Knicks, Carmelo must bounce back in Game 2

New York Knicks' Baron Davis (85) talks with

New York Knicks' Baron Davis (85) talks with Carmelo Anthony, left, and Tyson Chandler, right, in the first half. (April 28, 2012) (Credit: AP)

MIAMI -- Mike Woodson was on the court stretching with his players at the end of practice, and afterward many of them laughed it up while hoisting half-court shots.

The Knicks seemed and acted nothing like a team that lost its first playoff game by 33 points and could be without two if not three regular starters against the Heat in Game 2.

The mood Sunday was light -- "great," Woodson called it. But it will turn serious Monday night, especially for Carmelo Anthony when he and the Knicks face their biggest challenge this season.

Anthony was torched by his pal LeBron James for 32 points in Game 1 of the best-of-seven first-round series. If Anthony, who shot 3-for-15 and had 11 points, doesn't counter James and the Heat's defense in Game 2, the Knicks likely will head home in an 0-2 hole.

"Everybody is going to have to do a little bit more, a lot more, due to the lack of players we're going to have out there," Anthony said. "We don't know who's going to play, who's limited. Everybody is going to have to do a little more than what they're doing right now."

The Knicks will be without Iman Shumpert, who tore his left ACL and lateral meniscus in Game 1. Woodson said the flu might keep Tyson Chandler from playing, and Baron Davis is a game-time decision with back stiffness. Woodson said he hopes "a miracle happens'' and Chandler plays.

Even if Chandler, who was scoreless and had seven turnovers in Saturday's 100-67 loss, and Davis play, they probably will be limited. Woodson isn't sure what he will do with the rotation if they can't play.

Anthony is correct that all of the Knicks will have to lift their games, but the pressure is on him most. He has faced it his whole career, and stared at a similar situation in Game 2 of last year's playoffs against Boston.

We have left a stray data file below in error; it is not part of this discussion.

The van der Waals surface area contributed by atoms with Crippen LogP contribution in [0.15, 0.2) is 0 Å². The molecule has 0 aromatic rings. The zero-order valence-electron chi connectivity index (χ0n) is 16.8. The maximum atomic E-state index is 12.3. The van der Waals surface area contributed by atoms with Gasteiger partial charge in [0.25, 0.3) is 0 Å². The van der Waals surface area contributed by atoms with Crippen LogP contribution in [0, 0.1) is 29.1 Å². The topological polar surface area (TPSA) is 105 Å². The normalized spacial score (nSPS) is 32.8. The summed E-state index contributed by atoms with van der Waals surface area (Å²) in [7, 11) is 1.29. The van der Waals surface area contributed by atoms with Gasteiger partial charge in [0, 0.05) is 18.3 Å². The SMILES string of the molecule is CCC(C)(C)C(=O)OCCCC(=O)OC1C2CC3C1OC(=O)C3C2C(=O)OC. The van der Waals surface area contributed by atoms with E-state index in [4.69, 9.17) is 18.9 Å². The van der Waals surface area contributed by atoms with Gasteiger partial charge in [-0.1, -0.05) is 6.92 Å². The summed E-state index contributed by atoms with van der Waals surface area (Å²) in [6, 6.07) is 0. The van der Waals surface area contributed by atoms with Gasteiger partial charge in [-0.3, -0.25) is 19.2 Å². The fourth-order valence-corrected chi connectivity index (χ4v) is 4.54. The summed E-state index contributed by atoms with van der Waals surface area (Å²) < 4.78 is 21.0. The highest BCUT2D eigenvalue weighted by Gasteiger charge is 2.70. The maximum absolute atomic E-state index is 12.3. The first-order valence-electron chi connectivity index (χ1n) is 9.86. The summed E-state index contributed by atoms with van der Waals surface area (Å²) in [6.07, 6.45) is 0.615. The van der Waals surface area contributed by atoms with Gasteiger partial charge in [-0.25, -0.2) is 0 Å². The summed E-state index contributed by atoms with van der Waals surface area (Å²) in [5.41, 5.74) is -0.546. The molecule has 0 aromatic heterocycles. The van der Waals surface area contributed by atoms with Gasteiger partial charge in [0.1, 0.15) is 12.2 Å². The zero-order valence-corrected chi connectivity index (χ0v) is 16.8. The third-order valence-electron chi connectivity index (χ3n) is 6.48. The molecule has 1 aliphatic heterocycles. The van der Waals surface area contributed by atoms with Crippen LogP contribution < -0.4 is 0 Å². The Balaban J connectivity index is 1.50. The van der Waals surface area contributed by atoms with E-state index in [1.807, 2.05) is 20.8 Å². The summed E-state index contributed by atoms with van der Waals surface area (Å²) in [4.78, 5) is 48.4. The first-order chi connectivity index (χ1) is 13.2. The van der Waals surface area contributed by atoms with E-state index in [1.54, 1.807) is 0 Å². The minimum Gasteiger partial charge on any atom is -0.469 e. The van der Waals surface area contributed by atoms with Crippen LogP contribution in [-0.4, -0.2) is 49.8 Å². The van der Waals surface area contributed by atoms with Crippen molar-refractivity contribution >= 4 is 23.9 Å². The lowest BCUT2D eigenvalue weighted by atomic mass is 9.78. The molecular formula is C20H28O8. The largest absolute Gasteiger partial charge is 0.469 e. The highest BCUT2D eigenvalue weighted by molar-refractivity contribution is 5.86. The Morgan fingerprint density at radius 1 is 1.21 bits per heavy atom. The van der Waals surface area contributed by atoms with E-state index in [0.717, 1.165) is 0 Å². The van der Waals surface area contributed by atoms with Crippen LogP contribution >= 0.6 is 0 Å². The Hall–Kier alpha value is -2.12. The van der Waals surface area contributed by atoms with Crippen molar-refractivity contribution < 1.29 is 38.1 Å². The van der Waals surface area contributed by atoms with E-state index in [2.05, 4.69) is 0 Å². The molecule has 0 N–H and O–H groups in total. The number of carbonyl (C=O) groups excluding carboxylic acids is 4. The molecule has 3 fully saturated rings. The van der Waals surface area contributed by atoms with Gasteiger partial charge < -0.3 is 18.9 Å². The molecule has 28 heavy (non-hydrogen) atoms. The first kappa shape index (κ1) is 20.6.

The Knicks had just lost Chauncey Billups with a knee injury and Amar'e Stoudemire missed the second half with back spasms. Anthony had 42 points, 17 rebounds and six assists in a game that will be remembered for his pass to Jared Jeffries that resulted in a turnover in the waning seconds of a three-point defeat.

Anthony said he "tries not to think about" last year's series. But he's thought long and hard about how James and Miami guarded him Saturday. The Heat fronted Anthony, mostly with James. When the Knicks threw it over the top, Miami sent a big man to double Anthony.

"I learned a lot from just being a part of that game and going through that game and seeing everything they threw at me," Anthony said.

Now it's time for the Knicks' adjustments. Of course, they weren't saying what they will do. But they haven't lost two games in a row since Woodson became coach March 14, and Anthony came into the playoffs averaging 29.1 points in his previous 16 games, which included a 42-point effort against the Heat on April 15.

"Everybody has off shooting days, off shooting nights," Anthony said. "It just so happens mine came [Saturday]. Now it's time for me to go out there and play basketball and put pressure back on Miami."

"Absolutely he's got to give us more," Woodson said. "Amare's got to give us more. We've got to get a healthy Tyson back on the floor because he helps a lot of problems in terms of defense and plugging the hole."

Woodson expects Anthony and the rest of the Knicks to rebound in Game 2.

"This is the first game he's had since I've been the head coach where he's struggled shooting the ball," Woodson said. "I've got to help him. I've got to help all of them.

"We've been pretty good at bouncing back. Hopefully, we'll pick up the pieces from where we screwed things up and hopefully be a better team."

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